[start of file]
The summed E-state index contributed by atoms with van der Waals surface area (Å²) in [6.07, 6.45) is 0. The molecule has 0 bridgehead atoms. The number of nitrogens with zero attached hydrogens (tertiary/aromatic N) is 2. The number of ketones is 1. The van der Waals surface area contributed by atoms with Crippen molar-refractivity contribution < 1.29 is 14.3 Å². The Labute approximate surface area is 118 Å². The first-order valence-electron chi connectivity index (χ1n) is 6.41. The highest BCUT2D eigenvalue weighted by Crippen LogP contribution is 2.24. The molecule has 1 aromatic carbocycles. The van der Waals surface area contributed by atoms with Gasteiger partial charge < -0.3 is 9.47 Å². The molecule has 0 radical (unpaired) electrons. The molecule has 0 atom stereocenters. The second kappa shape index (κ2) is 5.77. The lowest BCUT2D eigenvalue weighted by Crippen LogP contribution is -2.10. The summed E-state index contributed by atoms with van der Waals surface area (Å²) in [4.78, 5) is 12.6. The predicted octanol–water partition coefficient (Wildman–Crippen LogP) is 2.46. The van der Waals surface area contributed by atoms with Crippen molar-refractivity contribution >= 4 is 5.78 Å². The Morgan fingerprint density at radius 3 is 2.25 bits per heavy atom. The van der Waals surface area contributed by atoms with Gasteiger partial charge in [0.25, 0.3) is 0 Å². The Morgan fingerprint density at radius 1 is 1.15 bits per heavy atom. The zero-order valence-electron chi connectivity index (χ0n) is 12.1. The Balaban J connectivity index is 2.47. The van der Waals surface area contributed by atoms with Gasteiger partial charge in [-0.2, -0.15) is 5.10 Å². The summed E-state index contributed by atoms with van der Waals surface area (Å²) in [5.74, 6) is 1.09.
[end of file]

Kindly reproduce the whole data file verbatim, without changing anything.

The summed E-state index contributed by atoms with van der Waals surface area (Å²) in [6.07, 6.45) is 0. The molecule has 0 bridgehead atoms. The number of nitrogens with zero attached hydrogens (tertiary/aromatic N) is 2. The number of ketones is 1. The van der Waals surface area contributed by atoms with Crippen molar-refractivity contribution < 1.29 is 14.3 Å². The Labute approximate surface area is 118 Å². The first-order valence-electron chi connectivity index (χ1n) is 6.41. The highest BCUT2D eigenvalue weighted by Crippen LogP contribution is 2.24. The molecule has 1 aromatic carbocycles. The van der Waals surface area contributed by atoms with Gasteiger partial charge < -0.3 is 9.47 Å². The molecule has 0 radical (unpaired) electrons. The molecule has 0 atom stereocenters. The second kappa shape index (κ2) is 5.77. The lowest BCUT2D eigenvalue weighted by Crippen LogP contribution is -2.10. The summed E-state index contributed by atoms with van der Waals surface area (Å²) in [4.78, 5) is 12.6. The predicted octanol–water partition coefficient (Wildman–Crippen LogP) is 2.46. The van der Waals surface area contributed by atoms with Crippen molar-refractivity contribution >= 4 is 5.78 Å². The Morgan fingerprint density at radius 3 is 2.25 bits per heavy atom. The van der Waals surface area contributed by atoms with Gasteiger partial charge in [0.25, 0.3) is 0 Å². The Morgan fingerprint density at radius 1 is 1.15 bits per heavy atom. The zero-order valence-electron chi connectivity index (χ0n) is 12.1. The Balaban J connectivity index is 2.47. The van der Waals surface area contributed by atoms with Gasteiger partial charge in [-0.2, -0.15) is 5.10 Å². The summed E-state index contributed by atoms with van der Waals surface area (Å²) in [5.74, 6) is 1.09.